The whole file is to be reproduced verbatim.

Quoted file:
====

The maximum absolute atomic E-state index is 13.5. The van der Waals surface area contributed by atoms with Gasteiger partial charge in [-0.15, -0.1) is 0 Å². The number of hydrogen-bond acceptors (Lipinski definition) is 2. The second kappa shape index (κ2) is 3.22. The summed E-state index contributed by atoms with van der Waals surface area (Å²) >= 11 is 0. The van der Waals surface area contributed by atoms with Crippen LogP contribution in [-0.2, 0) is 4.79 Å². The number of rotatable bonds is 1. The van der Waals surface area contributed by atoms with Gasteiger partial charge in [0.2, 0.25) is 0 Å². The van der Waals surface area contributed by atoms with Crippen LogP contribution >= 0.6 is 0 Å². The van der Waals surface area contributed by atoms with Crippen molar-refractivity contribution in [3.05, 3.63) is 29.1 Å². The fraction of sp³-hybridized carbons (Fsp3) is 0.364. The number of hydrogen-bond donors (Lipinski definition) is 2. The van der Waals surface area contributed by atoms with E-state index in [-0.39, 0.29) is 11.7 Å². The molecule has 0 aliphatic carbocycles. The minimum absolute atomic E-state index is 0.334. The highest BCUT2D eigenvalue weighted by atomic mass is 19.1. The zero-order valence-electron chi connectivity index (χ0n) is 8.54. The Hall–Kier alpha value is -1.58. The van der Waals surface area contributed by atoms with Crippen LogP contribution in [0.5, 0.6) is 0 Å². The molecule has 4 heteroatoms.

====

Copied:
The maximum absolute atomic E-state index is 13.5. The van der Waals surface area contributed by atoms with Gasteiger partial charge in [-0.15, -0.1) is 0 Å². The number of hydrogen-bond acceptors (Lipinski definition) is 2. The second kappa shape index (κ2) is 3.22. The summed E-state index contributed by atoms with van der Waals surface area (Å²) >= 11 is 0. The van der Waals surface area contributed by atoms with Crippen LogP contribution in [-0.2, 0) is 4.79 Å². The number of rotatable bonds is 1. The van der Waals surface area contributed by atoms with Gasteiger partial charge in [0.2, 0.25) is 0 Å². The van der Waals surface area contributed by atoms with Crippen LogP contribution >= 0.6 is 0 Å². The van der Waals surface area contributed by atoms with Crippen molar-refractivity contribution in [3.05, 3.63) is 29.1 Å². The fraction of sp³-hybridized carbons (Fsp3) is 0.364. The number of hydrogen-bond donors (Lipinski definition) is 2. The van der Waals surface area contributed by atoms with E-state index in [-0.39, 0.29) is 11.7 Å². The molecule has 0 aliphatic carbocycles. The minimum absolute atomic E-state index is 0.334. The highest BCUT2D eigenvalue weighted by atomic mass is 19.1. The zero-order valence-electron chi connectivity index (χ0n) is 8.54. The Hall–Kier alpha value is -1.58. The van der Waals surface area contributed by atoms with Crippen LogP contribution in [0.5, 0.6) is 0 Å². The molecule has 4 heteroatoms.